My Bob Knight blog quota will expire after this one, but when I was talking with Darryl last night about some experiences with the now-retired coach, he told me I had a blog on my hands. So here goes...
"All of us learn to write in second grade. Most of us go on to greater things." -Bob Knight
Why do I have such fond feelings for a guy that once called my profession a step or two above prostitution? I didn't always, that's for sure.
When I was a little one, I sat in the second row at famed Hinkle Fieldhouse (see: arena for the championship game in the movie "Hoosiers"; also, the real-life site of Indiana high school basketball championship games for decades). I watched as little Butler University upset the fifth-ranked Hoosiers and made Knight quite angry. I sat atop my aunt's shoulders as she, a Butler alum, ran us onto the court to celebrate (see: "Hoosiers"...you're a fool if you haven't).
I hated Indiana University basketball and their leader. The diploma that hangs next to me as I type this shows things change.
In three decades as IU's coach, Bob Knight donated an estimated $7 million to the school's library, one of the biggest in the nation. I lived in the dorm next to that library, spent many an hour in there, as did his student-athletes (note the order of those two words). Those who stuck with him (no coach is perfect for everyone) graduated...98%, in fact. Who in this day in age can claim that rate as a coach in Division 1?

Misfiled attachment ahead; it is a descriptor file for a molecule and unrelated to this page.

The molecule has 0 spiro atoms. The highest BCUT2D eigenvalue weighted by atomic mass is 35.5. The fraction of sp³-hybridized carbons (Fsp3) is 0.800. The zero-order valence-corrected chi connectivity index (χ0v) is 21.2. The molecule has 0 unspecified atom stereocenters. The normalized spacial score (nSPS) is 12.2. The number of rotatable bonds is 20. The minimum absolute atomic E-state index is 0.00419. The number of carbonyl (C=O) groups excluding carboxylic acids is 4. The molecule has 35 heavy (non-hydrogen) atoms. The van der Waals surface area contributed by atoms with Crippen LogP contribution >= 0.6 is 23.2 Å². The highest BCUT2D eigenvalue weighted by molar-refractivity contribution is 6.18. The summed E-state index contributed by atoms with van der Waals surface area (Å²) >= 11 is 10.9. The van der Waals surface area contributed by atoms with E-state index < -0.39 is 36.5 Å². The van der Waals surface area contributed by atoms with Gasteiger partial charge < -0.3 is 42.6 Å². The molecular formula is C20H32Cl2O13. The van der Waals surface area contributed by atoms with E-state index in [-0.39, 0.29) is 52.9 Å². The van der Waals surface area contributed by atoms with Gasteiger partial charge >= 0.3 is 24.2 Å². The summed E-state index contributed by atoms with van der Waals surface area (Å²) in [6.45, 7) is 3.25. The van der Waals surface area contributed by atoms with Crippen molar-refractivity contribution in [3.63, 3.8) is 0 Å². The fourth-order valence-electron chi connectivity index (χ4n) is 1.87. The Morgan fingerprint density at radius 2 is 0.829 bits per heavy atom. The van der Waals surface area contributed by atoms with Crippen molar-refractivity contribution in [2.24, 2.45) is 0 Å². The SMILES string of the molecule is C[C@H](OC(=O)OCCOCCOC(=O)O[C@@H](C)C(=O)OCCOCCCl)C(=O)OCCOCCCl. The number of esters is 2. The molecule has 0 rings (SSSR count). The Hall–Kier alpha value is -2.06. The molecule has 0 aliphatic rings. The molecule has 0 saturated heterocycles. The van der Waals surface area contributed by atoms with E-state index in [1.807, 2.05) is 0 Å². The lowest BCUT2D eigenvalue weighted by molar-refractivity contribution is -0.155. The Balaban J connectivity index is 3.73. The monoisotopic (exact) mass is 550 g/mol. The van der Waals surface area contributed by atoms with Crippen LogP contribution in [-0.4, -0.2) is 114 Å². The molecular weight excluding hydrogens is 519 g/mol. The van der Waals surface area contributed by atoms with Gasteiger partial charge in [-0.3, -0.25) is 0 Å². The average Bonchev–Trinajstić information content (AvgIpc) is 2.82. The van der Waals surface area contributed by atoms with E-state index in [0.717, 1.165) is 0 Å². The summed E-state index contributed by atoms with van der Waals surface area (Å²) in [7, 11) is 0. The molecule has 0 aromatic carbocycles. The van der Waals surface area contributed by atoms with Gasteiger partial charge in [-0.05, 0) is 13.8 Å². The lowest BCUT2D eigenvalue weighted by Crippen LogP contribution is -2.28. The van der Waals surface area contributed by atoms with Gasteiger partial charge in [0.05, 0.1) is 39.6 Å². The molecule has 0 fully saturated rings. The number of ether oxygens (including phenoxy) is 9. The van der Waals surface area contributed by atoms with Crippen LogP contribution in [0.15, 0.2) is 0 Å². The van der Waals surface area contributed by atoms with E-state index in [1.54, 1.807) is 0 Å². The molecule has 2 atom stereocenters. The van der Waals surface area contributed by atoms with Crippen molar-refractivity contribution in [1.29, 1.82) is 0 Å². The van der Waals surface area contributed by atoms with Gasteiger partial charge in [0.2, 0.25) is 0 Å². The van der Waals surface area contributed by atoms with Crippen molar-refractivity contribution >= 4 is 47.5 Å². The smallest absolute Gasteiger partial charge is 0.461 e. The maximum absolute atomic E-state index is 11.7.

That's not what he's remembered for by most. He is, at times, a brash, loud-mouth, angry ogre. Those who like the guy can neither dispute that claim, nor that he would cross lines a few times too often. He was a drill sergeant in a red sweater, but if you didn't want to be in his army or put forth the effort for that army, you could get out and let another sneaker-laced dreamer hit the court for The General. I don't believe he held it against anyone who didn't want to play for him.
The second time I saw Coach in person, I liked him, but he was leaving Bloomington (see photo on the left). Some 8,000 students packed Dunn Meadow near the student union and listened as Knight bid the Hoosiers farewell. A couple years later, he returned to Bloomington to sign copies of his biography. My friend had a press pass for the student newspaper, and I snuck onto press row with him, standing feet from Knight, a near-prostitute in the making watching a legend scribble his name.
I never got to see Knight coach as a fan of his work. I tried to get to Reed Arena for an A&M-Tech game, but work wouldn't allow it. Even the time I had a press pass, I was called to work on another topic. I now regret not getting there immensely.
He doesn't know me or of me, but he made my education better, and he gave me an example of how to lead...and how not to, at times. Thank you, Coach.
"Mental toughness is to physical as four is to one." -Bob Knight